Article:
U.S. Debt To Reach Highest Level Since WW II
According to today’s USA Today, “The federal debt will represent 62% of the nation's economy by the end of this year, the highest percentage since just after World War II, according to a long-term budget outlook released today by the non-partisan Congressional Budget Office.”
In a story on the CBO’s report, Michael O’Brien writes at The Hill’s Briefing Room blog:
“But the bigger long-term problem, according to CBO, remains Medicare.
“CBO Director Douglas Elmendorf wrote in a blog post explaining the new report that under current laws, "federal spending on major mandatory healthcare programs will grow from roughly 5 percent of GDP today to about 10 percent in 2035 and will continue to increase thereafter."
“Keeping current policies in place would almost certainly force lawmakers to make steep spending cuts and raise taxes, Elmendorf argued, unless changes to address the problems were made sooner rather than later.”
The Wall Street Journal’s Laura Meckler reports from Racine, Wisconsin, where President Obama was holding a town hall meeting:
“President Barack Obama said Wednesday that the rising national debt is a "real and legitimate concern" and that the U.S.n must reorder its priorities to gain control over federal spending.”
Finally, let me cite from the CBO report (requires Adobe), specifically the concluding paragraphs from the report’s executive summary, which describes “the impact of growing deficits and debt:”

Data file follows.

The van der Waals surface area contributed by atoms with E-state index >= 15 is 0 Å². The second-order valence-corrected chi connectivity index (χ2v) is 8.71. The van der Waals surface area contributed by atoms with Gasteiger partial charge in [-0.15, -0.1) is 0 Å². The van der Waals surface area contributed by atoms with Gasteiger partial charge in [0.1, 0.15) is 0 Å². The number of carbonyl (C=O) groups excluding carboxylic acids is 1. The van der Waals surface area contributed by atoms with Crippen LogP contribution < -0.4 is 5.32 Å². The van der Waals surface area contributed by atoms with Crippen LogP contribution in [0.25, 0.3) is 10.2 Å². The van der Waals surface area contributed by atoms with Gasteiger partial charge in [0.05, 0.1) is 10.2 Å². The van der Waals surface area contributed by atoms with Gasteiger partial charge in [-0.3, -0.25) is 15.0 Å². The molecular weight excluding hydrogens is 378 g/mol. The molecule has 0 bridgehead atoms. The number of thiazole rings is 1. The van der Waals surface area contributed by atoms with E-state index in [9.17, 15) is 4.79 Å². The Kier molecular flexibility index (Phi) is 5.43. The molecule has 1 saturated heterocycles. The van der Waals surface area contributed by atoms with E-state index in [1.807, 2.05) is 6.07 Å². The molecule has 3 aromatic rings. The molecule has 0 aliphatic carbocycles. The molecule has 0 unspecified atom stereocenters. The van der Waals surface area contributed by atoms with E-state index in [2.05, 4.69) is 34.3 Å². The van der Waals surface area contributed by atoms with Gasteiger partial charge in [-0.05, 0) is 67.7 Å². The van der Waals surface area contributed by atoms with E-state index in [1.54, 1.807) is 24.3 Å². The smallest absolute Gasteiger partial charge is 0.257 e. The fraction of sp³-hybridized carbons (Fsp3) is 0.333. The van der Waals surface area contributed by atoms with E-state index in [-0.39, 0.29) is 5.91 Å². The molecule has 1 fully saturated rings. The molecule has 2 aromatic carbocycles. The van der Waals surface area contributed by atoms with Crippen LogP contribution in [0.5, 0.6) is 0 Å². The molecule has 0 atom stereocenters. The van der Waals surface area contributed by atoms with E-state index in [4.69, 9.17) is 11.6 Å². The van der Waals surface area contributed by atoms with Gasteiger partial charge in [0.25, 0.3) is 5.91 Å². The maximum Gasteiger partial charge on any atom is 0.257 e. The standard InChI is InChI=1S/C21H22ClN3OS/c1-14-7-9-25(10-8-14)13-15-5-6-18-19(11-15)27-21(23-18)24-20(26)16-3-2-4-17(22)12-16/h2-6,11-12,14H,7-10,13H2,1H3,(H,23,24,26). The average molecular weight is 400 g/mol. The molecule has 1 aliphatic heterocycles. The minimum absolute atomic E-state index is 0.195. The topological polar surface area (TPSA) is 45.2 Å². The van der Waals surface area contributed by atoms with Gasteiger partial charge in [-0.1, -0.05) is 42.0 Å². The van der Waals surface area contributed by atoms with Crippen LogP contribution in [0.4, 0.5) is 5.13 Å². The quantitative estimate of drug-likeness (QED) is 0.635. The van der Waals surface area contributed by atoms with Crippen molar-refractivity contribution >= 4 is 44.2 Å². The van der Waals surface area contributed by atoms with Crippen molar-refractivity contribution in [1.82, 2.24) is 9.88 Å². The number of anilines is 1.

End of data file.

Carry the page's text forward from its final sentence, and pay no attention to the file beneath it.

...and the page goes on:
"In fact, CBO’s projections understate the severity of the long-term budget problem because they do not incorporate the significant negative effects that accumulating substantial amounts of additional federal debt would have on the economy:
- Large budget deficits would reduce national saving, leading to higher interest rates, more borrowing from abroad, and less domestic investment -- which in turn would lower income growth in the United States.
- Growing debt would also reduce lawmakers’ ability to respond to economic downturns and other challenges.
- Over time, higher debt would increase the probability of a fiscal crisis in which investors would lose confidence in t he government’s ability to manage its budget, and the government would be forced to pay much more to borrow money.
“Keeping deficits and debt from growing to unsustainable levels would require raising revenues as a percentage of GDP significantly above past levels, reducing outlays sharply relative to CBO’s projections, or some combination of those approaches. Making such changes while economic activity remain well below their potential levels would probably slow the economic recover. However, the sooner that long-term changes to spending and revenues are agreed on, and the sooner they are carried out once the economic weakness ends, the smaller will be the damage to the economy from growing federal debt. Earlier action would require more sacrifices by earlier generations to benefit future generations, but it would also permit smaller or more gradual changes and would give people more time to adjust to them.”